9. How much money has he personally taken from Brendan Investment etcs, a property fund ?
  10. Does he wear lifts in his shoes

Eddie is now a public figure. Its good he and others have founded a party, we need diversity of opinion. But he comes off as cranky, thinskinned and evasive. So, its hard to see him lasting…

Additional questions others have raised

  1. Does he agree with the party’s consumate media performer, Terence Flanagan, that water protestors should have their social welfare payments cut?
  2. Given that you say you cant run for office as it wouldn’t pay you enough, is that not an argument that some public servants , politicians, are NOT overpaid? As a follow, what does that say for your powers of logical argument?

joined up government thinking would be nice…

We aren’t good at joined up socio-economic thinking in this state. As we move from the depression to the recovery, now would be the time to put in place some of the elements to solve longstanding issues. All the evidence is that the state wont, as it seems to be immune to evidence based policy . Continue reading

Boiling the bones of Anglo , but who gets the broth?

Anglo junior bonds may net €270m | Irish Examiner

We are being softened up. We are being softened up for the day when the junior bondholders of Anglo, on whose behalf the Guarantee was made, for the day they get paid.

Kenny and co have said they cant see any circumstances where this will happen. Well, here they are. The liquidiation of IBRC, the shell into which the putridity of Anglo was placed, that proceeds apace. And there may be a surplus, to allow the junior bondvultures to be paid.

These are not credit unions and widows and orphan pension funds. They are, in all probability, vulture funds and risk capital specialists, people who take a punt on distressed debt being repaid, people who bought these bonds for a few cents on the euro and who now will get paid in full. And the legal probability is that this will happen here.

The government can and should stop this. Instead of handwriging “sure that might never happen, god thatd be awful, I wouldnt see that at al:, legislation is the way forward. Whats that Madam AG? Unconstitutional you say? Well, first, that is your opinion, not that of the Supreme Court, so let them decide via the referral mechanism. Second, if it is, does anyone think that a constitutional amendment to burn bondholders would be defeated? We have amendments right and left, why not one for this?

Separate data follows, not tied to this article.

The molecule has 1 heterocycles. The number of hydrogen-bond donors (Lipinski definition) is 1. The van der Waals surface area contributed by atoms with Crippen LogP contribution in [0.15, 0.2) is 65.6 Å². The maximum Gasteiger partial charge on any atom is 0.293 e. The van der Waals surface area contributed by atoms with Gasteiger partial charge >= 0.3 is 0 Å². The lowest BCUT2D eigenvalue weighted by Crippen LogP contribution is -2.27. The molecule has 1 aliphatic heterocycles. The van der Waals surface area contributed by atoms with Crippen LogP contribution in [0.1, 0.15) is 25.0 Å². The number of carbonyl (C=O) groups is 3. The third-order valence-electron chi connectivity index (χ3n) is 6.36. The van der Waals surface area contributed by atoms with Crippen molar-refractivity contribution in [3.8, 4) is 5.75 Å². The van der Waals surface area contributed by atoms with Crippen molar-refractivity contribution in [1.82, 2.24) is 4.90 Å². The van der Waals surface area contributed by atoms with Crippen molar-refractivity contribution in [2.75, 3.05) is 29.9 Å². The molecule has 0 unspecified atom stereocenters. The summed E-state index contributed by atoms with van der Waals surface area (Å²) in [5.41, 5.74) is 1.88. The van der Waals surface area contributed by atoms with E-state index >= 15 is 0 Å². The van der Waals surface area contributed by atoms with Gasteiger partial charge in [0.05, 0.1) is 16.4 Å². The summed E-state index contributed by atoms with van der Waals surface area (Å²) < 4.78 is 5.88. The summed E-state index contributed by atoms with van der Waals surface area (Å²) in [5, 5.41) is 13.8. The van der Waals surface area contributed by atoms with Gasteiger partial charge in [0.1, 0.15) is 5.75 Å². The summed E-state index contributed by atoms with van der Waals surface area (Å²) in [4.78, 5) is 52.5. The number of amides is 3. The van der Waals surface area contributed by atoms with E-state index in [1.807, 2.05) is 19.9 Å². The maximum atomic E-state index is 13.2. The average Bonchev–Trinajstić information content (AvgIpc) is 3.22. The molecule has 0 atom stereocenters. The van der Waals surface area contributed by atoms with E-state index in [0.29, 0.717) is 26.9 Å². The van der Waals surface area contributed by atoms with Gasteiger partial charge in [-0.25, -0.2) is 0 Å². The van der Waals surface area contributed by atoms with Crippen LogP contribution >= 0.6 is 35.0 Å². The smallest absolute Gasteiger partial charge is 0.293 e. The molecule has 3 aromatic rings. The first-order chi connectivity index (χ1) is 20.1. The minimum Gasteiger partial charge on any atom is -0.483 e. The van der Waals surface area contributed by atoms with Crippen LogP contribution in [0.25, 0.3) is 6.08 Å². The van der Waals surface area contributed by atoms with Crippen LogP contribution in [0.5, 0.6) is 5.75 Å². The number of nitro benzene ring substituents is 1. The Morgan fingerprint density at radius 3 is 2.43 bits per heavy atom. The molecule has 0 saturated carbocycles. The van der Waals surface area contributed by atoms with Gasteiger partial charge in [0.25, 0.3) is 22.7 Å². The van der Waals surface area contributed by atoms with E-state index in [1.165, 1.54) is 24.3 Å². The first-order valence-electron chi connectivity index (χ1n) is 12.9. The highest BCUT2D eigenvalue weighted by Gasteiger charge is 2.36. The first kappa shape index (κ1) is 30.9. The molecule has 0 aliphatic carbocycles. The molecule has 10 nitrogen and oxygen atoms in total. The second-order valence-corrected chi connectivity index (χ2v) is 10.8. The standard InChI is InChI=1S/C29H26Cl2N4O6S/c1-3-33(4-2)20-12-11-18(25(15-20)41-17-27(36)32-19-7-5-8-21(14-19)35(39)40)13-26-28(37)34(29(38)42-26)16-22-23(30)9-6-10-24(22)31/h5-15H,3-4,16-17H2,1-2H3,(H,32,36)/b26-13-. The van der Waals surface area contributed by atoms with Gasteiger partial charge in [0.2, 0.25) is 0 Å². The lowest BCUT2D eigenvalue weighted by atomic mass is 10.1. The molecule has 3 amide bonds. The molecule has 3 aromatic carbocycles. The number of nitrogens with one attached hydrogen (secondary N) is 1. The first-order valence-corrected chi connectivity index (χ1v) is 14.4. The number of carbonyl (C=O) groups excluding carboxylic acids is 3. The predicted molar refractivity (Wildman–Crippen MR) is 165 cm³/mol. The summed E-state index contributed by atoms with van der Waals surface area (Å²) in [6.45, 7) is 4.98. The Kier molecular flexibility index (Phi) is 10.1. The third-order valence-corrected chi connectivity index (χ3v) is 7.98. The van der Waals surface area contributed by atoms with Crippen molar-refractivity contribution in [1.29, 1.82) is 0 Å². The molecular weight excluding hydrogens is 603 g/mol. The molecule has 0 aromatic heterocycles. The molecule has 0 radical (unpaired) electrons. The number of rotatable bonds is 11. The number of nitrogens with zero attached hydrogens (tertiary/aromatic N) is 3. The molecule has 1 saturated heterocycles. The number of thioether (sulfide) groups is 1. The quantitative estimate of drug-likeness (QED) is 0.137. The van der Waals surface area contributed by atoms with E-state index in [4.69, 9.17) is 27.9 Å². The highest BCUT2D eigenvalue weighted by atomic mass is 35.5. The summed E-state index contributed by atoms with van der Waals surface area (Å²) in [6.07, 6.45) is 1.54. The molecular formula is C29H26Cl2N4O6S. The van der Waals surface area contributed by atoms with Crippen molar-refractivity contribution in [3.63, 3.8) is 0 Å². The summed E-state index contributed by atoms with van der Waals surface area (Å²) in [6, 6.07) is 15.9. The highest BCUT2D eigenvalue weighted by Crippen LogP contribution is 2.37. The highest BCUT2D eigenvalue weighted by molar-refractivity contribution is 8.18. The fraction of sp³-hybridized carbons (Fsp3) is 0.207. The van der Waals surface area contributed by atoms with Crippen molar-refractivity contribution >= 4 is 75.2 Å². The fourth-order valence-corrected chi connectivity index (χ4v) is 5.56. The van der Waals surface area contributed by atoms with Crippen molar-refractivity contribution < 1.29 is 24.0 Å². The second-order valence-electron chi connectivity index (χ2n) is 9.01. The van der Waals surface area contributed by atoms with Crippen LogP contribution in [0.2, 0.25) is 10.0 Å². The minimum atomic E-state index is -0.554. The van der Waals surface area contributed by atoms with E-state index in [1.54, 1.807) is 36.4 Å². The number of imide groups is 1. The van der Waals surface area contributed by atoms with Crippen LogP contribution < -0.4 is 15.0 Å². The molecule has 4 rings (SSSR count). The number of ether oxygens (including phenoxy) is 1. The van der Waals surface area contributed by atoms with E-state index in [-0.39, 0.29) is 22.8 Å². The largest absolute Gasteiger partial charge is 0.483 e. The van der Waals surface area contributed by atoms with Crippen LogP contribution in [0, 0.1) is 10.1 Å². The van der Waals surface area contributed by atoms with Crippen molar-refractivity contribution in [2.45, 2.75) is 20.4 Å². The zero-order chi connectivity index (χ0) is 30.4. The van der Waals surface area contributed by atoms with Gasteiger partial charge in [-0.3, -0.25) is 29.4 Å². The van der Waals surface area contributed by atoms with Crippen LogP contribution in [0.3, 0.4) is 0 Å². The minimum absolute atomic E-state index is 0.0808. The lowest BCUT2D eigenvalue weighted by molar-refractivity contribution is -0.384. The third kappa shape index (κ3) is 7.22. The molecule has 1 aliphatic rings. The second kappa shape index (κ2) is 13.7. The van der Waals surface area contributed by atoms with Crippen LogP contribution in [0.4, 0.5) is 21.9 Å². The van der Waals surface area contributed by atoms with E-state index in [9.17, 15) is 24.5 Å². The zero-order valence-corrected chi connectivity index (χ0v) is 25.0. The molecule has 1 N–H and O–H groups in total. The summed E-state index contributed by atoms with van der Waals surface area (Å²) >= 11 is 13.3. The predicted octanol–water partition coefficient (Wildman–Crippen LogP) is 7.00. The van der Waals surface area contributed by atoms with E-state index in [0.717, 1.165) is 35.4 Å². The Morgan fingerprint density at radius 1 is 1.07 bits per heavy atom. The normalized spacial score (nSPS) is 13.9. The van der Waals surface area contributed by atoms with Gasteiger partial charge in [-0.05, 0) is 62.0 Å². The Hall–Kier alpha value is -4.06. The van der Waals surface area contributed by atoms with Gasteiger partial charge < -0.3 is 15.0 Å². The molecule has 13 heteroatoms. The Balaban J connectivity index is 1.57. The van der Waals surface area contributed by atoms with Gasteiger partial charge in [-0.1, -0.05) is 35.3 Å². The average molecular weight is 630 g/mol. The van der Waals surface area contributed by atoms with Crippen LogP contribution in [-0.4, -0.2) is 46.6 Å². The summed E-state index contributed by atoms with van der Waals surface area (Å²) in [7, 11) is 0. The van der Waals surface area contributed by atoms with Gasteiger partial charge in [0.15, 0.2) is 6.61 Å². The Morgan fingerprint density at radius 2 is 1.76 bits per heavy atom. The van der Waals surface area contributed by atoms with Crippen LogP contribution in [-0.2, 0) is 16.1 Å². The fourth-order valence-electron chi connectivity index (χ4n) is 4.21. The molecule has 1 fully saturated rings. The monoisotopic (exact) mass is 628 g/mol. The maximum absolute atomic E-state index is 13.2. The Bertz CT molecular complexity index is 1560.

The day will come when this happens. A surplus will be declared and paid out. The mechanically recovered meat scrapings off the bones of Anglo will be fed to the vultures. A government will declare that this is good, look at the size of the bones, sure that shows how the economy is prospering, anyhow they were Fianna Fail bones, those arent vultures really just chickens, too much meat is bad for you anyhow and so on. A mostly compliant media will solemnly report “the liquidation of Anglo has yielded a profit”, neglecting the sunk cost of €34b poured into the shell. A swarm of shillbots will post on and about how this is a good thing. A goldfish memory afflicted populace will credulously believe, because yer man on the telly nd that fella on the radio said, that the taxpayer made a profit from Anglo.

Any political party that stands over payment of a single cent to these creditors is one for whom no sentient voter should ever vote again. Paying these would be immoral. Simple as.


Anglo junior bonds may net €270m | Irish Examiner.